Measurements placed its minimum mass near Jupiter — meaning the object was without a doubt a planet. While astronomers considered it possible to have such periods, it wasn’t necessarily expected to find one in such a short period. “At this time, I was the only one in the world who knew I had found a planet,” Queloz told the BBC in 2016. “I was really scared, I can tell you.”
There was some reason to be scared: finding a planet was then — and in some ways is still — really hard, and there were plenty of mistakes, ghosts, inexplicable data points, and other hiccups that never seemed to form a planet or a brown dwarf. Yet according to Queloz’s data, the half-Jupiter-mass, quickly moving, ultra-hot planet was there.
Much of the rest of 1995 was spent by Queloz convincing Mayor that he had truly found a signal, not an instrument error or other quirk of observing. Their paper was finally published in October 1995. Astronomer Geoff Marcy (who was later forced out of the University of California, Berkeley, after allegations of sexual harassment) followed up the observations and found that the Geneva team was on to something — he and collaborator Paul Butler were able to find the same signature at an entirely different observatory.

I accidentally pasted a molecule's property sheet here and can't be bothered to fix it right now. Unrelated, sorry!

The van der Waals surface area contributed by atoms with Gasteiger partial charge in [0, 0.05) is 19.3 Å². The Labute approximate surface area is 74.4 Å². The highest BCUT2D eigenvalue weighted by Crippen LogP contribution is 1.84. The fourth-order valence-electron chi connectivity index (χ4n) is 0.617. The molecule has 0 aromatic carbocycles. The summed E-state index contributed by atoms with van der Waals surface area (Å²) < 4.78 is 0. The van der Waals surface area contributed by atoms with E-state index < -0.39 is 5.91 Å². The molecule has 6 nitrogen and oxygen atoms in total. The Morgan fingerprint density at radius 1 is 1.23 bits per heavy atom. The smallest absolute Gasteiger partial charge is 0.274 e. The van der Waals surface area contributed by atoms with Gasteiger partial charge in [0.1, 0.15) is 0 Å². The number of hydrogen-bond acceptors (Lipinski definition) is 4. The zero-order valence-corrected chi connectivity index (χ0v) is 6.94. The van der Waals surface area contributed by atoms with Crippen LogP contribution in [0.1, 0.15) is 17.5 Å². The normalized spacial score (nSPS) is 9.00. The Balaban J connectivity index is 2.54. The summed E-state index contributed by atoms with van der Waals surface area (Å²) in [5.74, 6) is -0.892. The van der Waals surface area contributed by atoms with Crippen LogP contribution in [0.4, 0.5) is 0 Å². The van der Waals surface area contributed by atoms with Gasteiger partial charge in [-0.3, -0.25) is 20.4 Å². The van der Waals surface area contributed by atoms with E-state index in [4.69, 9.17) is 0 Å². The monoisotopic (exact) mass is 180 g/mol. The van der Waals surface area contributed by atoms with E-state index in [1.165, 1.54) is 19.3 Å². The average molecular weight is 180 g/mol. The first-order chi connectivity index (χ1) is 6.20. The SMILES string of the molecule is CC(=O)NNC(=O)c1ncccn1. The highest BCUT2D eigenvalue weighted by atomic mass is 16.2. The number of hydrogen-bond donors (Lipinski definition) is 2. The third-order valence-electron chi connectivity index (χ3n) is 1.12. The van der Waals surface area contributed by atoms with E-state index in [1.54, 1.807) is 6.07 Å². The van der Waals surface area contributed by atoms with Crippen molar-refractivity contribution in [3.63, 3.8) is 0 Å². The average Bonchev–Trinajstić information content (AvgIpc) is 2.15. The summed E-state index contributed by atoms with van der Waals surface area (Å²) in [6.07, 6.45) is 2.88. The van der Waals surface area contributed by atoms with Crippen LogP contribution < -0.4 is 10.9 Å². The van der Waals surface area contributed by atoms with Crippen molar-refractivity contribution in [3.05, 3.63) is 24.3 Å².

One at a time vs. all at once
The early days of exoplanet detections were marked by their focus on star-by-star analyses, almost always through radial velocity, making radial velocity one of the most successful methods for finding exoplanets, discovering 746 worlds as of March 2018. Compare that to 90 found through some form of direct imaging (which is limited to large, hot, and young planets) or 67 through microlensing — chance happenstance when a heavy object passes in front of a background star and acts like a giant magnifying glass. Those are the third and fourth most successful methods for finding exoplanets.